We passed through several security gates, as it was quite apparent security was a serious issue around here.  The tour started as expected with each piece in the exhibit described in great detail.  There were thousands of relics here, many made from solid gold, but after only a few exhibits, I was ready for bed.  My guide was beginning to see the exhaustion on my face and asked if she could improve on anything.  I reassured her she was doing a fine job, but I preferred to just mostly look.  She gave me 40 minutes and retreated to the café outside.  I continued in a groggy fog, enjoying the mummy’s, King Tuts lavish gold tomb which included every accessory possible, and all the coffins and status one could shake a stick at.  I was ready for my next hotel, so I exited the museum, tipped my guide and driver, and bid my adieus as I checked into the Ramses Hilton on the Nile (bomb sniffing dog included!).       

Inside the Famous Egyptian Museum
My corner suite was spacious and old, but all in all, it was a great room for the price paid.  A quick dip in the pool, and a brisk walk down the street for some local food, and I decided to call it a night.  Tomorrow would be another long day.


It was another early 5am start to my morning. which included a street vendor fruit cup and a 30-minute walk to the train station.  It took me awhile to figure out which platform and car was mine seeing nothing was in English, but once seated, I was able to relax for the 2.5-hour journey to Alexandria.  For a first class seat, the train was ok at best, but who can complain I guess, it only cost 104LE (15CAD).

I arrived to a chilly 26 degrees, and it didn’t take me long to get properly oriented and head towards the ocean harbor.  For some reason I seem to have a knack for navigating through complex cities and dealing with the local traffic, which in my opinion, is an experience all on its own.  

Alexandria, lots of kids fishing
I reached the boardwalk in relatively short time, and headed to the Corniche Fort.  The ocean breeze was a welcome change, and I relished every moment of it.  I stopped a few times to watch the kids catching (more like snagging) little fish for the nearby markets, and observed the bustling activity all around me.  I noticed many were eating ice cream while chilling on the harbor wall, so like I always say, do as the locals do, I skillfully crossed the 6 lane street and grabbed myself a cup…5LE (80 cents).  I took my time enjoying my treat while soaking up the surroundings.  Next was the Corniche.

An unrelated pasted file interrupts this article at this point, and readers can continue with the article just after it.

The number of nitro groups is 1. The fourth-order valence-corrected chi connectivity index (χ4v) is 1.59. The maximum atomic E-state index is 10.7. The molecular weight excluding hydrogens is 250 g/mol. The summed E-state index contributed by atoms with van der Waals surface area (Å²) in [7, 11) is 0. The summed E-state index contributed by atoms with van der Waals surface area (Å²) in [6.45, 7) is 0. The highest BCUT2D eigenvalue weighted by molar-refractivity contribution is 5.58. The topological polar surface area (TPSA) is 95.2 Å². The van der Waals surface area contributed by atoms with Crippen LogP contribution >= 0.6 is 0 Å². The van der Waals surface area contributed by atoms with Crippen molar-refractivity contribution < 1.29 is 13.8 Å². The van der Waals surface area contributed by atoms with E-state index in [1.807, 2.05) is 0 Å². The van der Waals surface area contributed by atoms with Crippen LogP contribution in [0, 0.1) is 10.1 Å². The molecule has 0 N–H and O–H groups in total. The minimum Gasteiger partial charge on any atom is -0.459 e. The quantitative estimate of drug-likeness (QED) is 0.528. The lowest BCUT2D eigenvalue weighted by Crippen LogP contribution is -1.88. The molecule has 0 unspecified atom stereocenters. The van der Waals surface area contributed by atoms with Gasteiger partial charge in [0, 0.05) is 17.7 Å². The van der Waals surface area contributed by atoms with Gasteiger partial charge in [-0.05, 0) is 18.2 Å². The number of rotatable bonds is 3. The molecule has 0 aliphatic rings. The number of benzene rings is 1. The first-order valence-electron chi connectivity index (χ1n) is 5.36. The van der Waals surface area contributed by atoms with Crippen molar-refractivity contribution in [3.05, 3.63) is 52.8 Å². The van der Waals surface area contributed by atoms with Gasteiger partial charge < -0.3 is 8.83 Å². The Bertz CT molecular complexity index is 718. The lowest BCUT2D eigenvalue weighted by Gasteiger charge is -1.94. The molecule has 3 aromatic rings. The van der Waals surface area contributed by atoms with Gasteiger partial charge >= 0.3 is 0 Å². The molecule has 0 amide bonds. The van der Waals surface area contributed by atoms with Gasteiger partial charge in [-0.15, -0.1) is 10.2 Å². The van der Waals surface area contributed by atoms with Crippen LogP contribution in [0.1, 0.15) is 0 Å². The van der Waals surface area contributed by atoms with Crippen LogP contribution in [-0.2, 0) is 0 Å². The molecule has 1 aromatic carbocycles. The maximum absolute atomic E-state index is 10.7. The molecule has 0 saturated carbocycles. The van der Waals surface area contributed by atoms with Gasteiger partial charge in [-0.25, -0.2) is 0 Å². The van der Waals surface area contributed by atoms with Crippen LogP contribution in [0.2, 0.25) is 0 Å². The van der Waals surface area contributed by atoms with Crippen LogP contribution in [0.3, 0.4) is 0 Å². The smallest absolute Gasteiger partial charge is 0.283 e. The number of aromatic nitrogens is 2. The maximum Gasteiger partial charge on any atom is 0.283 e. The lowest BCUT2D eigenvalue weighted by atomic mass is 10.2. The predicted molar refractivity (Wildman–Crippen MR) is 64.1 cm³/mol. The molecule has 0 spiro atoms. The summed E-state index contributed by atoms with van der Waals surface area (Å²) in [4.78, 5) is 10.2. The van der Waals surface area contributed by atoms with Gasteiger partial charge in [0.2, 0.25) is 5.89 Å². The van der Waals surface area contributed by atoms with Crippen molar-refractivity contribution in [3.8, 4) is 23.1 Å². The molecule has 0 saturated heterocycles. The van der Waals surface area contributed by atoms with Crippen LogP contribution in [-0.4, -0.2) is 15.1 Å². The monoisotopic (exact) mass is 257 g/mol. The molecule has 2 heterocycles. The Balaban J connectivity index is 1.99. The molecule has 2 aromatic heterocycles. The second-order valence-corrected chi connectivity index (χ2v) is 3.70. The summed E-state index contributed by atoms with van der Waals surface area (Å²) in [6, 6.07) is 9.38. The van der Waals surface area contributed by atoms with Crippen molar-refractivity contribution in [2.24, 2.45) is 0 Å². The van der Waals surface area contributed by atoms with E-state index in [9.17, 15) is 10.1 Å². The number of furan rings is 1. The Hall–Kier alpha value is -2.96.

Ice cream here is actually quite good…and cheap!
I paid the 30LE to enter, not really expecting much, but much to my delight, it exceeded my expectations.  It gave me the opportunity to capture great vantage points for a few pictures.  I spent 20 minutes or so until I felt content on the value ha.  Next,  I needed to find the recommended fish restaurant my guide raved about.

Inside was a pleasant surprise
I walked in the general direction as described by Liala, only to find myself in an extremely smelly fish market.  I’ve never puked solely on smell alone, but today was almost the first.  I quickened my stride and escaped the pain I was feeling inside.  Like most of my random walks, this misdirection led me to an amazing alley market full of unique local activities.  Everything from fruit, meats, fish, and even doves, rabbits, and quails were being exchanged.  I kept my walk brisk, as it wasn’t hard to realize I was the only tourist here, and I stood out just a tad. 

An amazing alley market that I stumbled upon
I made my way back to the harbor (stopping for a quick chicken wrap) and walked 10km or so to a coffee shop with a great vantage point.  The 15LE cappuccino was amazing, and I immediately commended myself for making the time to enjoy one. Time was now flying by, so I made my way back to the station 5+ km away.  A friendly old Taiwanese couple pointed me towards the proper train platform, which saved me much hassle.  This time, the train was much dirtier, and almost unbearable to relax in, but similar to the last few days, I was much too tired to care.   I closed my eyes, hoping to build some energy for my remaining walk to the hotel once my ride was done.  Tomorrow would be a 4am wakeup…yahh lol.  


I decided to save myself some hassle by pre-booking a car through the Hilton for 150LE.  I didn’t want to haggle at 430am, and didn’t know if there would be many cabs to chose from so early in the morning.

Good flight, other then being surrounded by awkward Argentineans
The ride was quick, and the flight on the Embraer 170 was painless. I arranged for a driver to take me into Aswan for 75LE…again, saving me the hassle of haggling over a few dollars.  20 minutes later, we arrived to Movenpick's private dock.  The Hotel, (located on an island) ferried me over on their private boat, (probably have to tip him).  Then when we docked, a guy grabbed my luggage and loaded it into a golf cart, (damn, another expected tip).  Then when I waited to check in, another bellman showed me to my room, explaining all the features.  I realized this might add up over my short 2 day stay.

The room exceeded expectations.  Movenpick is one of the largest, nicest hotels in Aswan, and because it's literally 5% full, I was able to receive a free upgrade which included a full Nile river view.  The hotel came complete with 2 pools, a waterfall, a 13th floor restaurant terrace, several bars and restaurants, and gardens galore, I have nooooo idea how they were staying afloat, but who ever was running the place, seemed to not be holding back.  My 2 beers at the pool was serviced by 5 men, one to replace my ice bucket, one to keep bringing my lemon scented refreshment wipe cloths, and one to replace my towel each time I went for a dip.